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What Chinese Train Numbers Mean

Train numbers in China tell what direction a train is traveling in and how fast it goes. This article shows how.

So you get your ticket and are ready to take a ride on one of the greatest rail lines in the world — you find the waiting room, you get to the platform, and you board the train. But did you know what the number which designates the train you’re riding in actually means?

Each train in China has a route number, which is generally three to five characters long and is typically made up of a letter followed by two to four numbers. These numbers tell passengers and crew alike the direction the train is traveling in as well as how fast it’s going to go.

To begin figuring out what these numbers mean it must be known that all trains either move in an up (shangxing 上行) or down (xiaxing 下行) direction. To move “up” means to travel towards Beijing or, if on a branch line, in the direction of a line that goes to Beijing. To move “down” means to travel away from Beijing or away from the main line on a branch. As far as train numbers are concerned, “up” trains will end in an even number, while “down” trains will end in an odd number.

For example, I recently took a train from Nanjing to Taizhou, and though this was an eastbound trip the train number ended with an even number because it was moving towards a main line that goes to Beijing.

The only trick to this are trains that move both “up” and “down” during the same journey. In these cases, your train will have two numbers separated by a slash — one ending even and the other ending odd. The “down” part of the trip is odd, the “up” part is even. If you travel both parts of the route you get a ticket with two train numbers printed on it. This is incredibly common and can happen when a train either runs away from a main line and then turns north or runs towards a main line and then turns south, among other combinations. For example, the train from Taizhou to Shanghai has the number T7788/ T7785.

So that takes care of the numbers. Now, what does that letter mean?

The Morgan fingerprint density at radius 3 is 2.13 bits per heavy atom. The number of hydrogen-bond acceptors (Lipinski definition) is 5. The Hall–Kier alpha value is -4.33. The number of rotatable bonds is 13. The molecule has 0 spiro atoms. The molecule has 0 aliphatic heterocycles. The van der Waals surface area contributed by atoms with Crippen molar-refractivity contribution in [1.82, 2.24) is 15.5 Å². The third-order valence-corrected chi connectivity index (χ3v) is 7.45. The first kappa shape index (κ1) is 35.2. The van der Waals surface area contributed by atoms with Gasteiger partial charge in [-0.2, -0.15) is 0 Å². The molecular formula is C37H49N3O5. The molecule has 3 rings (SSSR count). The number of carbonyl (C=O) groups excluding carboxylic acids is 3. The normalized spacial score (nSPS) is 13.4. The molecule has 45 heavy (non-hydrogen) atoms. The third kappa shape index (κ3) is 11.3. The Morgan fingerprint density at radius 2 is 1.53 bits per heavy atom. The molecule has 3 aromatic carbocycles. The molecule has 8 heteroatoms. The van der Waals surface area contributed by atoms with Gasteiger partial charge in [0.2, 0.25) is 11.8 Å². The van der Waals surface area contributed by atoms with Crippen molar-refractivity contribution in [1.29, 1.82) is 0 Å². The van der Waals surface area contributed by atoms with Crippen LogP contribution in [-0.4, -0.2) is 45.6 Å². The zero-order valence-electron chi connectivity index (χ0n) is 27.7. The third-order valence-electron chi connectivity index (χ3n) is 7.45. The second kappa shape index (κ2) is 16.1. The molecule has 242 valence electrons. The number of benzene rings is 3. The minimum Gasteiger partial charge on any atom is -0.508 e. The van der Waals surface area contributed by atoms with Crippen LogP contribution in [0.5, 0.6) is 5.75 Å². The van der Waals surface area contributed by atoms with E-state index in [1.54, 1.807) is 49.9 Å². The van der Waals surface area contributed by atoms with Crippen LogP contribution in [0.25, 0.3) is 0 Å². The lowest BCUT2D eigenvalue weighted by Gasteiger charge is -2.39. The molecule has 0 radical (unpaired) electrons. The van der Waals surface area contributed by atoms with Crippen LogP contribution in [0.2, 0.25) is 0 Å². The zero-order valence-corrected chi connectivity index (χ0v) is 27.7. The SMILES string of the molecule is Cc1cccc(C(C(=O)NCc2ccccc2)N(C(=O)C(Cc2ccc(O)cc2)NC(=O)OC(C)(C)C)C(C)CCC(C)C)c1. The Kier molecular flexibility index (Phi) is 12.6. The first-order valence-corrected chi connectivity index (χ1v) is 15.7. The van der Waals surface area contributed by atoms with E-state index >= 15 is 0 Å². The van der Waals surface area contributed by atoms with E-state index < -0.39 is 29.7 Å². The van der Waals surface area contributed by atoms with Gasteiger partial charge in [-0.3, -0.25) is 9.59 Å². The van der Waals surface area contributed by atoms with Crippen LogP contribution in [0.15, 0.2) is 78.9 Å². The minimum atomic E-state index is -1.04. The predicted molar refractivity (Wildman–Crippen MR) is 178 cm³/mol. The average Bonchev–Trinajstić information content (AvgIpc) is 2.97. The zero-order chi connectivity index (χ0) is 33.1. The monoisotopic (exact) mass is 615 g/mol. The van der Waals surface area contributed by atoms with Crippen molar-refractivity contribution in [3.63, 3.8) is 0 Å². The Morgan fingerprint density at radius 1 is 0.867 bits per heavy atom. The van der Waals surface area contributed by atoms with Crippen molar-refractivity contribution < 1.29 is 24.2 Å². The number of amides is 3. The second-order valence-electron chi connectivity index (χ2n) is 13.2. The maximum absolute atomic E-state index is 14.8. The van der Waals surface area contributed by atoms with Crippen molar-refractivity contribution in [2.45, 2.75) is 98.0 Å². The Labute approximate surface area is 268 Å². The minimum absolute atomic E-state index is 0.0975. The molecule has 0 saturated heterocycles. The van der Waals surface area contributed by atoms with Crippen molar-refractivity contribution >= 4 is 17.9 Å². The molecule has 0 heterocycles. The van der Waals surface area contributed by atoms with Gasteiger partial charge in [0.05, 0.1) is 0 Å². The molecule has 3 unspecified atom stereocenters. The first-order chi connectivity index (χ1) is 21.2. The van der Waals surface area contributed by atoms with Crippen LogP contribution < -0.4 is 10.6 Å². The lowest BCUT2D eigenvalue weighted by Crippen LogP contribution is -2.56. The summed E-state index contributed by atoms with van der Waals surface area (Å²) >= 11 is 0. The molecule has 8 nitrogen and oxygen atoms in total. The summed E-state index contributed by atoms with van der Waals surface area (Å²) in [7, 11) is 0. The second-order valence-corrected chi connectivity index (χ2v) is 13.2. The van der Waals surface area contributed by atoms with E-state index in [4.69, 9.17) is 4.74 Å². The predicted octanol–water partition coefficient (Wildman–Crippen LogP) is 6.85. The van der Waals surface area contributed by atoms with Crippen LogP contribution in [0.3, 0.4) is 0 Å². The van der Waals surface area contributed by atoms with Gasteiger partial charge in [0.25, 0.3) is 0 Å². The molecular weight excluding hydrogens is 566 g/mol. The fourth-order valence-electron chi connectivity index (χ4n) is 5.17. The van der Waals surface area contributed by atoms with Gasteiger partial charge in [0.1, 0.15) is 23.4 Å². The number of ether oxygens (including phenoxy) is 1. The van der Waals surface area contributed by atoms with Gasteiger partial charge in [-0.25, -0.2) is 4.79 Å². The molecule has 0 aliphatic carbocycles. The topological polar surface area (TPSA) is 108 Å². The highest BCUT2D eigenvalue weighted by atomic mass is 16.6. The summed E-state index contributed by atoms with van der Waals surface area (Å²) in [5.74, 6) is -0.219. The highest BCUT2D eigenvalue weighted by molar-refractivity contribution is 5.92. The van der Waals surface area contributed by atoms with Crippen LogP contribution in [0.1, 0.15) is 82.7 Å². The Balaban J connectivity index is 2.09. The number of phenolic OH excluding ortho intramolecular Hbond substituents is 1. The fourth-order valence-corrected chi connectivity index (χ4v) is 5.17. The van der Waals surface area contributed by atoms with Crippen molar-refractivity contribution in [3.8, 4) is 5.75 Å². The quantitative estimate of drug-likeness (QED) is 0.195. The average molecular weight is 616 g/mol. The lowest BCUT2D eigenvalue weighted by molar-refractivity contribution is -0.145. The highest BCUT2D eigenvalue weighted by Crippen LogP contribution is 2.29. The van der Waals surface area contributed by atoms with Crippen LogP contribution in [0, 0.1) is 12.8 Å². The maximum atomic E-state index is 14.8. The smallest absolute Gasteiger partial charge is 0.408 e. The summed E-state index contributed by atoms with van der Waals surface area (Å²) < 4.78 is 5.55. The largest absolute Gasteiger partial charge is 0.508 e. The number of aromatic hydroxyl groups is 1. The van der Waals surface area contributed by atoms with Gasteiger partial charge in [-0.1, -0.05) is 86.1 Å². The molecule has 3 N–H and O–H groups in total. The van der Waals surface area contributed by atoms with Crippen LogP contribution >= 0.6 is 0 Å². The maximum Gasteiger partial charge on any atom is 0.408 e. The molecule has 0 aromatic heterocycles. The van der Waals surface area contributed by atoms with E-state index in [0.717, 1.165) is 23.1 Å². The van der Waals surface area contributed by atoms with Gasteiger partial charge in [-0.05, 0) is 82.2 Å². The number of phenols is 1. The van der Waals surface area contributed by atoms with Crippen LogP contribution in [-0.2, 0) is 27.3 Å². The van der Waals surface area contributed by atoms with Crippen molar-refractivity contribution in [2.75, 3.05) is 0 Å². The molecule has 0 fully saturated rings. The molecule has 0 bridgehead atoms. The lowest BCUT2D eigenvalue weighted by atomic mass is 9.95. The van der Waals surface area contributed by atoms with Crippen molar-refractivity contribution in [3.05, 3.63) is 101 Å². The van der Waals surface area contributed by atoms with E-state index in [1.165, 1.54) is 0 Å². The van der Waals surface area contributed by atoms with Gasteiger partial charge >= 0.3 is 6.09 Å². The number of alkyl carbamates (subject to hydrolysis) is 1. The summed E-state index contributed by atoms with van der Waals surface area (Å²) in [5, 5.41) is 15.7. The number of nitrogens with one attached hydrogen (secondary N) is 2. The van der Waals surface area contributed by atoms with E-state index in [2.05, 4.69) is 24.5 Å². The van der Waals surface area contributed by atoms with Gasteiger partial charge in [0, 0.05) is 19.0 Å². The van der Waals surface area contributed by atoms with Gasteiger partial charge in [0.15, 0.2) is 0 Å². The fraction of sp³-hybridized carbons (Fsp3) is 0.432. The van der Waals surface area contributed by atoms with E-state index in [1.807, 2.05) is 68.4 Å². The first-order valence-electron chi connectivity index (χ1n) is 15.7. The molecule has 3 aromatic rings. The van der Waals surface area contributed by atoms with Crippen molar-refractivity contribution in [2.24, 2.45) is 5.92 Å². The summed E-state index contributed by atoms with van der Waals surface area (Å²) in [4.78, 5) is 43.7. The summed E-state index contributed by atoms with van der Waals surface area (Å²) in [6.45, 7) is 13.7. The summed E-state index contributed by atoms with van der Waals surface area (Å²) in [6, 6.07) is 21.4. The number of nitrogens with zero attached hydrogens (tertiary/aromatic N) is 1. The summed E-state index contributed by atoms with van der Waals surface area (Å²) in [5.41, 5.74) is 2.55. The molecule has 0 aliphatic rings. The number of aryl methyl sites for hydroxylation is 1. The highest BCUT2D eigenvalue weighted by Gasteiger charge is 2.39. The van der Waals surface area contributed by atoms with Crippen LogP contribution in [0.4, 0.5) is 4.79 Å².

Each passenger train in China has a service type, or class, and the letter at the beginning of the train number indicates what kind of ride you’re in for. Each service class is dictated by the train’s speed and level of comfort it offers passengers.

G – High speed bullet train. These trains are called gaosu, and can travel at 300km/hr. They are usually white in color with a sleek blue pinstripe running down the sides.

C – Inter city high speed bullet trains. Chengji trains are ones that only go back and forth between two cities, such as between Beijing and Tianjin.

D – Bullet train. These trains are called dongchezu, and, though slower than G trains, are still incredibly fast — clocking speeds up to 250km/hr.

Z – Direct. Called zhida 直达, which simply means direct, these trains take you right to your destination at a speed of up to 160km/hr.

T – Express. This service is called tekuai 特快, and is basically the same as a Z train except for the fact that it makes more stops. These trains are blue and white.

K – Fast. Though they are called kuaisu 快速, which means fast, they really only go up to 120km/hr. These trains are red and white.

Y – Tourist. These lüyou 旅游 tourist trains are distinct from ordinary trains by the fact that they are set up along major tourist routes and generally provide a more posh “soft seat” kind of ride. These are oftentimes temporary trains, and only run when booked by a tourist agency or during the high season for tourism in select locations.

L – Temporary. These linshi 临时 trains pick up the extra demand around holiday times.

N/A – If a train doesn’t have a letter prefix attached to its number it’s more than likely what is called a normal passenger train. This just means that it goes real slow and stops at a lot of stations.

Each year, the railways of China service nearly 1.5 billion trips along 91,000 km of track. That’s a lot of train travel, and knowing  how to navigate this vast rail network is key to being able to get around China better.

Sources:

Filed under: China, Train Travel

About the Author:

Wade Shepard is the founder and editor of Vagabond Journey. He has been traveling the world since 1999, through 90 countries. He is the author of the book, Ghost Cities of China, and contributes to The Guardian, Forbes, Bloomberg, The Diplomat, the South China Morning Post, and other publications. has written 3548 posts on Vagabond Journey. Contact the author.

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